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Hall of Famers turning to executive roles

Monday, 11.09.2009 / 2:18 PM / Hall of Fame

By Dan Rosen - NHL.com Senior Writer

"I'm a part of the organization's management group and my position means I'm no longer a player. In some ways I miss that, but we're a team and we have a lot of fun. The humor is the same, the goals are the same and the work ethic is the same. I'm at the front of the plane."
-- Steve Yzerman

TORONTO -- Intelligence, experience and love of the game are prerequisites for players who want to get into management positions when they hang up the skates, but so too is popularity.

According to Brett Hull, that's why you're seeing so many of the recent inductees into the Hockey Hall of Fame currently sitting in executive chairs around the League.

"I think ownership and management of teams realize, especially now, that there is a lot for us to offer," Hull said. "We're educated and we're smart. We have so much power within the fans and to keep us and have us in the organization keeps the fans thinking that it's a family. I think that's how you build strong organizations."

This year's class of five inductees, which will be enshrined Monday night, includes three former players in Hull, Steve Yzerman and Luc Robitaille who have transitioned into management roles in organizations for which they spent a good portion of their playing careers.

The 2007 class included current executives Al MacInnis, Ron Francis and Mark Messier.

Including '05 inductee Cam Neely, the past five Hockey Hall of Fame classes boast seven inductees who currently hold jobs in NHL front offices. Plus, Patrick Roy, inducted in 2006, is the co-owner, GM and head coach of the QMJHL's Quebec Remparts.

"I don't think we're any more equipped (than players of the past), but I just know that all of us really enjoy being in the game regardless of the role," Yzerman said. "Luc is in the front office trying to sell tickets, trying to sell suites and he's working very hard, but he's still in the game and around the people in the game. That's what I like. Upon retiring you think, 'What am I going to do? Should I do something else?' I like the hockey world. That's why I have stayed."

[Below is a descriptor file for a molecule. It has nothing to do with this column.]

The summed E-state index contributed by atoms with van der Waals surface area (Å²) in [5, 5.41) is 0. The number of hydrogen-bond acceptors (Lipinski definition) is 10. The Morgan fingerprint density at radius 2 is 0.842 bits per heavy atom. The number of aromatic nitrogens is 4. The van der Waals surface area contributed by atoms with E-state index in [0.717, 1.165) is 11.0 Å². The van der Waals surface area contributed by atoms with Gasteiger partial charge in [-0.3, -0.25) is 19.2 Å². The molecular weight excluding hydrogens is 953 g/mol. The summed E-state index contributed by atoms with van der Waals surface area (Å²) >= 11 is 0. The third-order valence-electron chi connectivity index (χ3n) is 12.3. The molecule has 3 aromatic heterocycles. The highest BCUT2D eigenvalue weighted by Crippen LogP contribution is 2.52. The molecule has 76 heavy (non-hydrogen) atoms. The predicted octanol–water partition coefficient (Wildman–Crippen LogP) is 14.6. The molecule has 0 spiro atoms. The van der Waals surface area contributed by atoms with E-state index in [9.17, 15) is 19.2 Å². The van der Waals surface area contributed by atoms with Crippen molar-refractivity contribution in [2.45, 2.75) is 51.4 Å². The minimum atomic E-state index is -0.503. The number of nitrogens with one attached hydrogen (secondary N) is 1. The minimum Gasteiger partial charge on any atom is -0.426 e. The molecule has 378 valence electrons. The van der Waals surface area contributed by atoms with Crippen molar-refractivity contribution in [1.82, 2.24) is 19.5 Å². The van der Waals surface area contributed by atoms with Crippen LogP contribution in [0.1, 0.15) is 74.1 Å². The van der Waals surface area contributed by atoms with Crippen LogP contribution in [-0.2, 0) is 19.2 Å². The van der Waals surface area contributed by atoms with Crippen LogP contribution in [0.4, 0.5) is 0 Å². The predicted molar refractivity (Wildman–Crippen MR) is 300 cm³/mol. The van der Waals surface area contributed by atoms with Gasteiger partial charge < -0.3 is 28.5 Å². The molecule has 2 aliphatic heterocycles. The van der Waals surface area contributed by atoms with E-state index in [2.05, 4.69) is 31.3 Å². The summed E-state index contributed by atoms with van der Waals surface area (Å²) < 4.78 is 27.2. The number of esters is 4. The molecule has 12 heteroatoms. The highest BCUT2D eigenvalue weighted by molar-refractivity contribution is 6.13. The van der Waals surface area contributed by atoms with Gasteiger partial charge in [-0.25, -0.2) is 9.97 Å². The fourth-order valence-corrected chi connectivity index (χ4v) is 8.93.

"It's not an issue about money," Robitaille added. "It's about still being in the game and being involved in something we love."

Seeing Hall of Famers in executive roles isn't new in the NHL. All you have to do is look at legends such as King Clancy, Bob Gainey, Bob Clarke, Bill Barber, Jean Beliveau, Bryan Trottier, Ken Dryden, Phil Esposito and Mario Lemieux.

But the trend seems to be growing exponentially over the last five years and even the recent inductees who haven't matriculated into the front office appear on their way.

Leetch enjoys being a dad to his kids that are 9, 6 and 4, but he sees himself getting back into the game in some type of capacity soon enough. He even threw out the possibility of himself, Messier and Mike Richter doing it together.

"There is nothing that I'm not interested in except for head coaching," Leetch said.

Scott Stevens, who was inducted in 2007 with MacInnis, Messier and Francis, already is working for the Devils as an assistant coach. Igor Larionov, a '08 inductee, has the smarts to take over an NHL team right now. He is instead involved with the KHL.